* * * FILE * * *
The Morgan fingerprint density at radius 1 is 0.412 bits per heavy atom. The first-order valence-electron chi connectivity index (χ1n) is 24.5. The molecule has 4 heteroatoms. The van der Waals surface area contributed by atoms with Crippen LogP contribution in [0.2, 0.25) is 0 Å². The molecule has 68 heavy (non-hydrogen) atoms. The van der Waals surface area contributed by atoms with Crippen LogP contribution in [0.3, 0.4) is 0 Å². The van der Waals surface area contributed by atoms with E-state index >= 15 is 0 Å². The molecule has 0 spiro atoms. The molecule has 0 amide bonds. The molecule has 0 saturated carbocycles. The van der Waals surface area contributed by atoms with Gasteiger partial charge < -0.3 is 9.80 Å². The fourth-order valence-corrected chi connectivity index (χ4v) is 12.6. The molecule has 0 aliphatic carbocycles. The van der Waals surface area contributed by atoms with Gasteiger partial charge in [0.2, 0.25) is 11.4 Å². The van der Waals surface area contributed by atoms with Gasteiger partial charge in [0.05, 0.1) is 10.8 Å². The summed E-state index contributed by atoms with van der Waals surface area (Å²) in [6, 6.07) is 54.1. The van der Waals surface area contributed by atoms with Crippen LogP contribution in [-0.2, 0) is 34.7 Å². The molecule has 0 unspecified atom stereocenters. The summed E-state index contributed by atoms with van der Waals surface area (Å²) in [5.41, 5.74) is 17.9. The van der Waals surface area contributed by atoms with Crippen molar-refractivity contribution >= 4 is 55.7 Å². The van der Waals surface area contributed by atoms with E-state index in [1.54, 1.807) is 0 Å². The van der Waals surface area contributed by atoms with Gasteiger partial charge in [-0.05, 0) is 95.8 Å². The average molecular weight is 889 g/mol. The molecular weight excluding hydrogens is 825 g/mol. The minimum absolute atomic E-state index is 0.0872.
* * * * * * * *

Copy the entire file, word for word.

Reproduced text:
The Morgan fingerprint density at radius 1 is 0.412 bits per heavy atom. The first-order valence-electron chi connectivity index (χ1n) is 24.5. The molecule has 4 heteroatoms. The van der Waals surface area contributed by atoms with Crippen LogP contribution in [0.2, 0.25) is 0 Å². The molecule has 68 heavy (non-hydrogen) atoms. The van der Waals surface area contributed by atoms with Crippen LogP contribution in [0.3, 0.4) is 0 Å². The van der Waals surface area contributed by atoms with E-state index >= 15 is 0 Å². The molecule has 0 spiro atoms. The molecule has 0 amide bonds. The molecule has 0 saturated carbocycles. The van der Waals surface area contributed by atoms with Gasteiger partial charge < -0.3 is 9.80 Å². The fourth-order valence-corrected chi connectivity index (χ4v) is 12.6. The molecule has 0 aliphatic carbocycles. The van der Waals surface area contributed by atoms with Gasteiger partial charge in [0.2, 0.25) is 11.4 Å². The van der Waals surface area contributed by atoms with Gasteiger partial charge in [0.05, 0.1) is 10.8 Å². The summed E-state index contributed by atoms with van der Waals surface area (Å²) in [6, 6.07) is 54.1. The van der Waals surface area contributed by atoms with Crippen LogP contribution in [-0.2, 0) is 34.7 Å². The molecule has 0 unspecified atom stereocenters. The summed E-state index contributed by atoms with van der Waals surface area (Å²) in [5.41, 5.74) is 17.9. The van der Waals surface area contributed by atoms with Crippen molar-refractivity contribution >= 4 is 55.7 Å². The van der Waals surface area contributed by atoms with E-state index in [1.54, 1.807) is 0 Å². The van der Waals surface area contributed by atoms with Gasteiger partial charge in [-0.05, 0) is 95.8 Å². The average molecular weight is 889 g/mol. The molecular weight excluding hydrogens is 825 g/mol. The minimum absolute atomic E-state index is 0.0872.